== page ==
A lot of companies are able to create and manufacture great fishing lures. But only a small percentage of these lures garner fanatical attention from all over the world. We’ve seen it many times throughout our careers; a specific lure will come to market and it picks up steam quicker than any of its competitors. Even though it may not have the marketing money behind it, word spreads organically and before you know it, you can barely find the lure anywhere. eBay prices are through the roof and anglers are flooding message boards trying to barter any gear they have to get their hands on these lures.
Just like those small-budget movies that have grown a huge following, the same goes for a select few fishing lures. They’re essentially cult classics.
Walker, Terry and Jason are all lure collectors and have a special affinity for crankbaits. We wanted to put together a list of a few special squarebill crankbaits that, if you happen to run across them, you should certainly be prepared to buy.
Zoom WEC E II
This small little square bill designed by Ed Chambers is a great fish catcher in pressured places, shallow water and around shallow cover like stumps, trees and even riprap. I only have a couple he made now and guard them with my life. They’re becoming incredibly tough to find and if you do run across them, you better be prepared to pay a pretty penny for them. – Jason Sealock
Excalibur XCS 100
Although the entire Excalibur line was discontinued, this squarebill remains a solid producer in my arsenal. It’s a bit smaller than most other squarebills and it’s incredibly durable. You can definitely fish it around wood, but it really seems to excel around rocks, grass and boat docks. The color schemes were unique as well, which allowed the angler to show the bass something they haven’t seen before. I have about five of these crankbaits left but I’m actually afraid to throw them now that they’re discontinued.
You can still find these at some older tackle shops. Every now and again, you’ll see a clearance sale pop up from a major retailer and they’ll sell these dirt cheap because they’re discontinued. If you run across this, you should buy a lottery ticket. Wipe ’em out. Trust me. – Walker Smith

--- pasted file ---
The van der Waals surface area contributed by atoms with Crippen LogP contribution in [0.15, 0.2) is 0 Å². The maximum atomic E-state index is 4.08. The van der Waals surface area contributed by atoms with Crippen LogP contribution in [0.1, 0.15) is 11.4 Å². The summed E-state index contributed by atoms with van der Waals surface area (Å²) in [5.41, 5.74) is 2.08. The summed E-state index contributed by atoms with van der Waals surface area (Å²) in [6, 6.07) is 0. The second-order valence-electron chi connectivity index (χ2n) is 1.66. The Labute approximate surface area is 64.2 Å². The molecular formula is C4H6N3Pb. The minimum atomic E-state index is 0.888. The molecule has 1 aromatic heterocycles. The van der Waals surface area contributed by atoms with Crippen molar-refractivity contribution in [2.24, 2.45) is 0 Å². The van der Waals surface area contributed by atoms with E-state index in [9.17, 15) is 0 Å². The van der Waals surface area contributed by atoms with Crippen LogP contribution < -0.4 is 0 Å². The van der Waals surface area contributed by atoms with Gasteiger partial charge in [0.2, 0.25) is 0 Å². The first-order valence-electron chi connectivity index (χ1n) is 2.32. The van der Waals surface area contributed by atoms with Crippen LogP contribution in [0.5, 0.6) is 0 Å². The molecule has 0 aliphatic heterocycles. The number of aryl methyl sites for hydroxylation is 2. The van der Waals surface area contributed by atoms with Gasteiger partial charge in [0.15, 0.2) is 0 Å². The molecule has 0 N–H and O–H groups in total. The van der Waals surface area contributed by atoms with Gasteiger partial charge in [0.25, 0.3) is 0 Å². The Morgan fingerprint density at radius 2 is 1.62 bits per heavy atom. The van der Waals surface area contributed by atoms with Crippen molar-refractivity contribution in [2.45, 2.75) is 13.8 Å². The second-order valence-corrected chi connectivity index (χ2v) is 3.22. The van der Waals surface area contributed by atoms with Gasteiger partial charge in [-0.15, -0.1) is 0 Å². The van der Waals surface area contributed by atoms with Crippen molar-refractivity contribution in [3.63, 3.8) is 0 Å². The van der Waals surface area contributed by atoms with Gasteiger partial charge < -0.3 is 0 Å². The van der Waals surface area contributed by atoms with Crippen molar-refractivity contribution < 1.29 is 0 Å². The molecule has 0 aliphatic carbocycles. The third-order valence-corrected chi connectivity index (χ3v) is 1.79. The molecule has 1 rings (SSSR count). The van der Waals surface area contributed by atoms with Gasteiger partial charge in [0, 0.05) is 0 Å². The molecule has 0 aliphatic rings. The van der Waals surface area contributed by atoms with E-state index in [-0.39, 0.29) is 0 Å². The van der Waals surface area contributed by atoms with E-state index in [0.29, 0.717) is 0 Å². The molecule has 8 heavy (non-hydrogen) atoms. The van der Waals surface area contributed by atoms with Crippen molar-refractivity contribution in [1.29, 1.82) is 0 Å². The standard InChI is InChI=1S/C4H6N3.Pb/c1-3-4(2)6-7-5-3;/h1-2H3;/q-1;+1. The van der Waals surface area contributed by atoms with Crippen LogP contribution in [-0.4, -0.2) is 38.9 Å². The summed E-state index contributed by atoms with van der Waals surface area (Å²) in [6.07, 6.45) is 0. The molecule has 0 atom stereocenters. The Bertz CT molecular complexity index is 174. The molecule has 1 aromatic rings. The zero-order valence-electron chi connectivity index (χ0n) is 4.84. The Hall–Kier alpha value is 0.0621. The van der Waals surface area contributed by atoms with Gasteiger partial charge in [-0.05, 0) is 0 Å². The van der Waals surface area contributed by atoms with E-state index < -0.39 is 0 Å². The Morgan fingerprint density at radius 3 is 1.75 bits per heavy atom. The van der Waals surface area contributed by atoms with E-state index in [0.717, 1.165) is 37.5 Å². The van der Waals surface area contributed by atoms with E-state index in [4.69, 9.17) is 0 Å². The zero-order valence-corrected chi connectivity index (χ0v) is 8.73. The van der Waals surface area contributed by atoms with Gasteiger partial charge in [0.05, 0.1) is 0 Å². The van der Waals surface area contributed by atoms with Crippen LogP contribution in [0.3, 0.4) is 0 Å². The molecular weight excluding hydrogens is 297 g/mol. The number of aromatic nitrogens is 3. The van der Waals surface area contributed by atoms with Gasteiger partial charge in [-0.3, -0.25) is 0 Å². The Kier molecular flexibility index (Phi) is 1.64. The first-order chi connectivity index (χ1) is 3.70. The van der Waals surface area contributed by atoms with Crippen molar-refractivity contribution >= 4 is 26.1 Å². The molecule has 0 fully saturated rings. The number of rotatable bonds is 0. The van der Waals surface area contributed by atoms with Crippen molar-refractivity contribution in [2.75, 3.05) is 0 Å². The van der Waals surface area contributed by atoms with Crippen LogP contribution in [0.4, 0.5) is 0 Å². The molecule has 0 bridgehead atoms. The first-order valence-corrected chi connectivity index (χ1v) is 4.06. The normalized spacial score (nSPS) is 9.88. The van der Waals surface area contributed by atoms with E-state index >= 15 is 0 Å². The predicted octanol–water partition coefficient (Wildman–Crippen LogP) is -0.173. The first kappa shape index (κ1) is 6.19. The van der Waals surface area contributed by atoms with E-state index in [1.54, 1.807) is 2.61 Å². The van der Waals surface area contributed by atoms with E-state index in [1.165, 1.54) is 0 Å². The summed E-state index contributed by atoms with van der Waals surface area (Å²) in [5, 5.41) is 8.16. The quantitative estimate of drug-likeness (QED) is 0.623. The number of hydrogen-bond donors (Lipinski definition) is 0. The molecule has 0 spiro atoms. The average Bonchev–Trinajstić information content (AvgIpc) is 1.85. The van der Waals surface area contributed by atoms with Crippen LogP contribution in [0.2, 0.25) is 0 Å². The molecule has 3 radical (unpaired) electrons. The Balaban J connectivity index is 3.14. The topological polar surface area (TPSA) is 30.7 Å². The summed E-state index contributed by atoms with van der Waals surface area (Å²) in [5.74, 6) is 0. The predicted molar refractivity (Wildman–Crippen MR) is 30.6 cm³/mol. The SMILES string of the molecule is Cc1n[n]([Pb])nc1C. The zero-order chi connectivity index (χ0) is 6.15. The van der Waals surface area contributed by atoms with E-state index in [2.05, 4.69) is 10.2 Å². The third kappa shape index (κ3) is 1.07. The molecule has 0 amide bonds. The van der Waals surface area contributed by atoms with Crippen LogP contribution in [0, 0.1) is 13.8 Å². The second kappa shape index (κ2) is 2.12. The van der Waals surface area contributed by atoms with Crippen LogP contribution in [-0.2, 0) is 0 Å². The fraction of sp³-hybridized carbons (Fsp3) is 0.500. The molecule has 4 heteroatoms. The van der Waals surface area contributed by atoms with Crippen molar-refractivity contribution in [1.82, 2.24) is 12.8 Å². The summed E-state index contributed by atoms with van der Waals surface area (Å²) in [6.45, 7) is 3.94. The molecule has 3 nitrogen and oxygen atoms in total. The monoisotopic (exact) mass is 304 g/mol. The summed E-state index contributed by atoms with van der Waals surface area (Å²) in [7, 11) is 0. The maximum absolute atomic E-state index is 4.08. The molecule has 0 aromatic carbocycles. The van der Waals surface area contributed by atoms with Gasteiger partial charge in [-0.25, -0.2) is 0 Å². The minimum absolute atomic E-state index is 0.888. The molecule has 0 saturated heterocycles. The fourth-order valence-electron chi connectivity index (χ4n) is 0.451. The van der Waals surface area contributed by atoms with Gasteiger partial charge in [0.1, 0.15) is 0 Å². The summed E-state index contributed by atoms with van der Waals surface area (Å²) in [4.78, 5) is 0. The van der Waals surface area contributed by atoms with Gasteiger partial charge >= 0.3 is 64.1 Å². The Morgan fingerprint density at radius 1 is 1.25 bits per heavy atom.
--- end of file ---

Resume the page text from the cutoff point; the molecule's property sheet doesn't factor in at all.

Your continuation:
Cotton Cordell Big O
This is the original squarebill; the one that got it all started. It was originally designed to fish around grass. It has a very tight wiggle but still maintains really nice deflection properties. It came out in 1973 and in the first year of production, over $1 million worth of Big Os were sold. That’s incredibly impressive, especially back in those days! – Terry Brown
Black Label Balsa CBS
Cliff Pace built these to mimic the characteristics of the old Bagleys and that was the square bill I grew up throwing. When they got hard to find, I was glad to have the Black Label option again. These baits are killer on laydowns because they back up and rise so well, which keeps them off the cover and free of snags. – Jason Sealock
Bagley Balsa B
The Bagley Balsa B is the original balsa squarebill. It had very high buoyancy and it was a bigger bait than what most anglers were used to. When it first came out, it was very popular around wood cover. Whenever you hit something with it, you could just stop your retrieve and it would float up quickly. It was also awesome around grass during the prespawn.
The lure pictured was one of the first ones ever made and it was given to me by Jim Bagley himself in the 1970s. – Terry Brown
H20 Express CRS
Measuring 2 3/4 inches and weighing in at 3/8 ounce, this crankbait is one of the better values on the market. Fortunately, they’re very easy to find at any Academy Sports+Outdoors. Each squarebill is priced at $4.49 and they’re outfitted with quality components and ultra-sharp VMC treble hooks.
They’ll show hook rash a little better than some crankbaits as some of their patterns are wrapped, not painted. I’ve had a couple split in my boat during excessive heat, but man, they’re not even $5. They catch a bunch of bass and I know a lot of professional anglers who quietly throw these even though they’re sponsored by other companies. – Walker Smith
Lucky Craft RC 1.5 and 2.5
There is no telling how many tens of thousands of bass the original squarebills Rick Clunn designed for Lucky Craft caught. For about 5 years, I didn’t throw any other squarebill because I knew if I was around bass, this crankbait would catch them. It casts really well and excels because you can fish it around grass, wood, rock and it behaves a lot like a balsa bait with a lot more durability. – Jason Sealock
Norman Fat Boy
This little squarebill has definitely gained a cult-like following throughout much of the country. Originally designed to achieve an action similar to that of the aforementioned Zoom WEC line of squarebills, this little dude is near impossible to get snagged in cover.
It has a really wide wobble for a plug of its stature and rises quickly in the water column, which helps keep its treble hooks free from cover. For anglers who can’t stomach the steep prices for hand-carved squarebills, the Fat Boy is a solid alternative. – Walker Smith